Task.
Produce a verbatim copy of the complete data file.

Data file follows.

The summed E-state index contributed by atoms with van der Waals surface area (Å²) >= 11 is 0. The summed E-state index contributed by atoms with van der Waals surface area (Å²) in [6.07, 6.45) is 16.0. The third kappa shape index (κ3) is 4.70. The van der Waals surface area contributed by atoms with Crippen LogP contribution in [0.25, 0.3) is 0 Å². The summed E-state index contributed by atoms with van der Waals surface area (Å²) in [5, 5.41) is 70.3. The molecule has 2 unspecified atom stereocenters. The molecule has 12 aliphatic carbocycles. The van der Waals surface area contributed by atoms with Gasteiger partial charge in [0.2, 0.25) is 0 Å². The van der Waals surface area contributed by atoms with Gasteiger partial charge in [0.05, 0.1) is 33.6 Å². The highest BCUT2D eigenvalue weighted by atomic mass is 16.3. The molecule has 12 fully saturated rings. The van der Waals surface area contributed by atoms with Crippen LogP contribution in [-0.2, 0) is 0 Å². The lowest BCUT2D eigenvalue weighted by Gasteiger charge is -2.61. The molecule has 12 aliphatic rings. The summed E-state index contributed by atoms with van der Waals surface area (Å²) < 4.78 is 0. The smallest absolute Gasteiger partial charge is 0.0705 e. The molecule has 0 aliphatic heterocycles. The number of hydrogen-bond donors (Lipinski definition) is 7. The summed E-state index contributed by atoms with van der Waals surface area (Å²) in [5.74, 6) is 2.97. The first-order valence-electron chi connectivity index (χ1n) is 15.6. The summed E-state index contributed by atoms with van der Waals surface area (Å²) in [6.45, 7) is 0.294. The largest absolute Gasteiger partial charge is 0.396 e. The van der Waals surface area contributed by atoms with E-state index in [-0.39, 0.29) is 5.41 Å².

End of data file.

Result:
The summed E-state index contributed by atoms with van der Waals surface area (Å²) >= 11 is 0. The summed E-state index contributed by atoms with van der Waals surface area (Å²) in [6.07, 6.45) is 16.0. The third kappa shape index (κ3) is 4.70. The van der Waals surface area contributed by atoms with Crippen LogP contribution in [0.25, 0.3) is 0 Å². The summed E-state index contributed by atoms with van der Waals surface area (Å²) in [5, 5.41) is 70.3. The molecule has 2 unspecified atom stereocenters. The molecule has 12 aliphatic carbocycles. The van der Waals surface area contributed by atoms with Gasteiger partial charge in [0.2, 0.25) is 0 Å². The van der Waals surface area contributed by atoms with Gasteiger partial charge in [0.05, 0.1) is 33.6 Å². The highest BCUT2D eigenvalue weighted by atomic mass is 16.3. The molecule has 12 fully saturated rings. The van der Waals surface area contributed by atoms with Crippen LogP contribution in [-0.2, 0) is 0 Å². The lowest BCUT2D eigenvalue weighted by Gasteiger charge is -2.61. The molecule has 12 aliphatic rings. The summed E-state index contributed by atoms with van der Waals surface area (Å²) < 4.78 is 0. The smallest absolute Gasteiger partial charge is 0.0705 e. The molecule has 0 aliphatic heterocycles. The number of hydrogen-bond donors (Lipinski definition) is 7. The summed E-state index contributed by atoms with van der Waals surface area (Å²) in [5.74, 6) is 2.97. The first-order valence-electron chi connectivity index (χ1n) is 15.6. The summed E-state index contributed by atoms with van der Waals surface area (Å²) in [6.45, 7) is 0.294. The largest absolute Gasteiger partial charge is 0.396 e. The van der Waals surface area contributed by atoms with E-state index in [-0.39, 0.29) is 5.41 Å².